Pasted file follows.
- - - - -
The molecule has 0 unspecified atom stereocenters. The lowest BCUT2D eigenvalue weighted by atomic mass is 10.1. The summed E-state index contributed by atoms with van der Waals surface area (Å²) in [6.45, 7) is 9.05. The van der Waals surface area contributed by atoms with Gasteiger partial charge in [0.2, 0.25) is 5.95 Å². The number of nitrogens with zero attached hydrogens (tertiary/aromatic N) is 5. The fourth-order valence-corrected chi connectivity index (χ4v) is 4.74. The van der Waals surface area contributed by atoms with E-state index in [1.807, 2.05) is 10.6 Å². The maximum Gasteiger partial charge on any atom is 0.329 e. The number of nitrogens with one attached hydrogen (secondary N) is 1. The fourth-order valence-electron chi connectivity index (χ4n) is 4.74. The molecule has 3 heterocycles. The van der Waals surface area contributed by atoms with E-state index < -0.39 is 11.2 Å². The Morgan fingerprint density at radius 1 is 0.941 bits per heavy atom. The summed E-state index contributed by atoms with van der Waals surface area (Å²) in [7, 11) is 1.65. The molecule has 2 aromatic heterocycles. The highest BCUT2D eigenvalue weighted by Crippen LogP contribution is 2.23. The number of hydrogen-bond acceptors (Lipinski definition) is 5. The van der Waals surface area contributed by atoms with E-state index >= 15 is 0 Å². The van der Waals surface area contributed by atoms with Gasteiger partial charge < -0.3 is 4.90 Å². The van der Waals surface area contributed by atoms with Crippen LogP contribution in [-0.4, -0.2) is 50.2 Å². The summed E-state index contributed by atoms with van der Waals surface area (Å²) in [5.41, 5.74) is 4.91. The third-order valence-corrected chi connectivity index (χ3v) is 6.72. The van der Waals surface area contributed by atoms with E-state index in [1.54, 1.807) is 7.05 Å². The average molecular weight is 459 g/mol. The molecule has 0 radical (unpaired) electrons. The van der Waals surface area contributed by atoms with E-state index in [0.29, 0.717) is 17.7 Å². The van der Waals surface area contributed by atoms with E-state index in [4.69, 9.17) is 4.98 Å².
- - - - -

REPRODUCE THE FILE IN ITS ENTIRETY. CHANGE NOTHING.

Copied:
The molecule has 0 unspecified atom stereocenters. The lowest BCUT2D eigenvalue weighted by atomic mass is 10.1. The summed E-state index contributed by atoms with van der Waals surface area (Å²) in [6.45, 7) is 9.05. The van der Waals surface area contributed by atoms with Gasteiger partial charge in [0.2, 0.25) is 5.95 Å². The number of nitrogens with zero attached hydrogens (tertiary/aromatic N) is 5. The fourth-order valence-corrected chi connectivity index (χ4v) is 4.74. The van der Waals surface area contributed by atoms with E-state index in [1.807, 2.05) is 10.6 Å². The maximum Gasteiger partial charge on any atom is 0.329 e. The number of nitrogens with one attached hydrogen (secondary N) is 1. The fourth-order valence-electron chi connectivity index (χ4n) is 4.74. The molecule has 3 heterocycles. The van der Waals surface area contributed by atoms with E-state index < -0.39 is 11.2 Å². The Morgan fingerprint density at radius 1 is 0.941 bits per heavy atom. The summed E-state index contributed by atoms with van der Waals surface area (Å²) in [7, 11) is 1.65. The molecule has 2 aromatic heterocycles. The highest BCUT2D eigenvalue weighted by Crippen LogP contribution is 2.23. The number of hydrogen-bond acceptors (Lipinski definition) is 5. The van der Waals surface area contributed by atoms with E-state index >= 15 is 0 Å². The van der Waals surface area contributed by atoms with Gasteiger partial charge < -0.3 is 4.90 Å². The van der Waals surface area contributed by atoms with Crippen LogP contribution in [-0.4, -0.2) is 50.2 Å². The summed E-state index contributed by atoms with van der Waals surface area (Å²) in [5.41, 5.74) is 4.91. The third-order valence-corrected chi connectivity index (χ3v) is 6.72. The van der Waals surface area contributed by atoms with E-state index in [1.54, 1.807) is 7.05 Å². The average molecular weight is 459 g/mol. The molecule has 0 radical (unpaired) electrons. The van der Waals surface area contributed by atoms with E-state index in [0.29, 0.717) is 17.7 Å². The van der Waals surface area contributed by atoms with E-state index in [4.69, 9.17) is 4.98 Å².